In the context of typical market communications between investors and company employees authorized to speak to the investment community, such as Investor Relations personnel or C-suite executives, the majority’s opinion contains important safeguards. The majority expressly stated that disclosures for a corporate purpose, such as whistleblowing to reveal a fraud (as in Dirks itself), or “inadvertent disclosures,” are “not disclosures made ‘with the expectation that the [recipient] would trade on’ them.” Slip Op. at 29. And even if it could be argued that corporate spokespersons understand that the investors they talk to may trade, typical authorized communications between companies and investment professionals will not generally be sufficient to establish liability under a quid pro quo or friendship analysis because the disclosure would not ordinarily “resemble trading by the insider followed by a gift of the profits to the recipient.”
In this context, Regulation Fair Disclosure (FD), which requires issuers that selectively disclose material nonpublic information to promptly publish the information to the market, is also an important consideration. Absent facts suggesting that the disclosure was not part of the insider’s normal responsibilities for communicating with the market, investors can reasonably assume that company spokespersons are authorized to make the disclosures they make or are providing information that has already been made public.
In this regard, the Newman case, which involved a rogue investor relations employee at Dell, has been frequently misconstrued as an effort by the government to criminalize routine market communications between companies and investors. The tipper in Newman provided Dell’s company’s unannounced top earnings numbers an analyst at Neuberger Berman at nights and on weekends for several quarters in a row. Neuberger Berman was a significant investor in Dell, but the tipper was not the primary liaison in Dell’s IR Department for that investor. And in the quarter in which the downstream tippees made the most money, the information was negative (the portfolio managers took large short positions), and the head of IR sternly warned her team not to disclose the negative information. Moreover, none of the downstream tippees who traded knew that the tipper was in investor relations—they were told only that the source of the information was an insider at Dell.
The Martoma decision did not overturn a second, significant ruling in Newman, which provides additional protection for downstream tippees. Newman held that, in order for a downstream tippee to be found liable, the tippee must have knowledge of the fact that the original tipper received a personal benefit in exchange for the disclosures. This ruling was not at issue in Martoma or Salman. Salman, 137 S.Ct. at 425 n.1. However, it remains to be seen how the Martoma majority’s focus on a gift-giving analysis will impact the government’s burden in establishing a remote tippee’s knowledge of the benefit at issue in the initial provision of inside information from the tipper to the tippee.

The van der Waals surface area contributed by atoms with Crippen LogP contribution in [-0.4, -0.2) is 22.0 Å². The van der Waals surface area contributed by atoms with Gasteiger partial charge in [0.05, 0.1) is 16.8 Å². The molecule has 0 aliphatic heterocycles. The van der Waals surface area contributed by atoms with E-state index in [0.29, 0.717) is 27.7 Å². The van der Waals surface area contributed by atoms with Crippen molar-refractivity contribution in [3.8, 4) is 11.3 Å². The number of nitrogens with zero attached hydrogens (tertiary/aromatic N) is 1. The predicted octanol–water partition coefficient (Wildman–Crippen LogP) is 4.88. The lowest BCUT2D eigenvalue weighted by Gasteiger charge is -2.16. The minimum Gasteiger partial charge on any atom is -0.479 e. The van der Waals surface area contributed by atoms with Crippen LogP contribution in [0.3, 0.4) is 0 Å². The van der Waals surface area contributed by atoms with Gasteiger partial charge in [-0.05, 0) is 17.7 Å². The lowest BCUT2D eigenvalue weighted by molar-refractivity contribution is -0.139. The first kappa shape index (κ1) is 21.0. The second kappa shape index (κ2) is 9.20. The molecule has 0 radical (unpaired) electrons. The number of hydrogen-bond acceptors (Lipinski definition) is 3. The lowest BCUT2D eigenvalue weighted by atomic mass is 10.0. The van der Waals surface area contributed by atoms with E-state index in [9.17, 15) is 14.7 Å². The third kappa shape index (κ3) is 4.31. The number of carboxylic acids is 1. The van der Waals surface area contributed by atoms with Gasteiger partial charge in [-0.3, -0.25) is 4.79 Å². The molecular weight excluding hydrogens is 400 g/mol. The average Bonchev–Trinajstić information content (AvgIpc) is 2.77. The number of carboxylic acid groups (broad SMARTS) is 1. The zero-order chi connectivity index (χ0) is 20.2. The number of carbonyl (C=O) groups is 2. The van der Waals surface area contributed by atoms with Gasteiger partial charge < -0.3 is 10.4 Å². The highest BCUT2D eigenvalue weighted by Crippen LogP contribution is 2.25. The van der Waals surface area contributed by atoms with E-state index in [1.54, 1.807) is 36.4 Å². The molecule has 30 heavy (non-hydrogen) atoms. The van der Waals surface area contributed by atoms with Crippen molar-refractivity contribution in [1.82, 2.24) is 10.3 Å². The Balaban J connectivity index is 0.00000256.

While the “expectation to trade” concept is not new to insider trading jurisprudence,4 and is routinely included in jury instructions for the offense, the Martoma decision represents a significant development because it removes the additional hurdle for prosecutors imposed by Newman‘s “meaningfully close personal relationship” requirement. Absent a rehearing en banc, which is unlikely given that only non-senior members of the circuit are eligible to vote for a rehearing, it will be left to lower courts to fully develop how or whether the court’s gift-giving approach to personal benefit limits future insider trading prosecutions.
1. See, e.g., SEC v. Obus, 693 F.3d 276 (2d Cir. 2012) (tipper and tippee were college friends); United States v. I, 824 F.3d 5, 16 (1st Cir. 2016) (tipper and tippee were alleged to be “reasonably good friends” and tipper had an expectation that he would be treated to a golf outing and assorted luxury entertainment).
2. The majority countered that the same might be said for the “meaningfully close personal relationship” test. Slip Op. at 32 n.10.
3. The government in Salman had argued that the personal benefit test should focus on whether there was a corporate or non-corporate purpose to the disclosure, rather than on whether the tipper received a personal benefit. 137 S.Ct at 426-27. The court declined to adopt the government’s proposal. Id.
4. See, e.g., United States v. Gansman, 657 F.3d 85, 92 (2d Cir. 2011) (the government must prove that the tipper conveyed the insider information to the tippee “with the understanding that it would be used for securities trading purposes”).